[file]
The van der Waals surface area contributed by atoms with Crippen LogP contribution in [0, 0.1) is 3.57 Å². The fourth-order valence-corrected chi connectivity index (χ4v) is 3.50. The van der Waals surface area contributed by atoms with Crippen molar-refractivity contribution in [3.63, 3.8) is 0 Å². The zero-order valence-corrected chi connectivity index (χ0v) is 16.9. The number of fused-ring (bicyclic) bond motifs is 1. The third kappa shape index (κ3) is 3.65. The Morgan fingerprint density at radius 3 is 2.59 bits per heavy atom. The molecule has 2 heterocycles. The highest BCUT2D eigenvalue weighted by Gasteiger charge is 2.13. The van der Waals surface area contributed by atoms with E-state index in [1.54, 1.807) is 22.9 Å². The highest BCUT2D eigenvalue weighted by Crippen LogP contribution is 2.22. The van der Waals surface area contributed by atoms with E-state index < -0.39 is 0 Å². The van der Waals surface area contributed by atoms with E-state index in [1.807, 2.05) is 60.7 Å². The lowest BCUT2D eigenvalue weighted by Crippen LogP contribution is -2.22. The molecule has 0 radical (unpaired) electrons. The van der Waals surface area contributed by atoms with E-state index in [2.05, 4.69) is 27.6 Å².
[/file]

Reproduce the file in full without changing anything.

The van der Waals surface area contributed by atoms with Crippen LogP contribution in [0, 0.1) is 3.57 Å². The fourth-order valence-corrected chi connectivity index (χ4v) is 3.50. The van der Waals surface area contributed by atoms with Crippen molar-refractivity contribution in [3.63, 3.8) is 0 Å². The zero-order valence-corrected chi connectivity index (χ0v) is 16.9. The number of fused-ring (bicyclic) bond motifs is 1. The third kappa shape index (κ3) is 3.65. The Morgan fingerprint density at radius 3 is 2.59 bits per heavy atom. The molecule has 2 heterocycles. The highest BCUT2D eigenvalue weighted by Gasteiger charge is 2.13. The van der Waals surface area contributed by atoms with E-state index in [1.54, 1.807) is 22.9 Å². The highest BCUT2D eigenvalue weighted by Crippen LogP contribution is 2.22. The van der Waals surface area contributed by atoms with E-state index < -0.39 is 0 Å². The van der Waals surface area contributed by atoms with E-state index in [1.807, 2.05) is 60.7 Å². The lowest BCUT2D eigenvalue weighted by Crippen LogP contribution is -2.22. The molecule has 0 radical (unpaired) electrons. The van der Waals surface area contributed by atoms with E-state index in [2.05, 4.69) is 27.6 Å².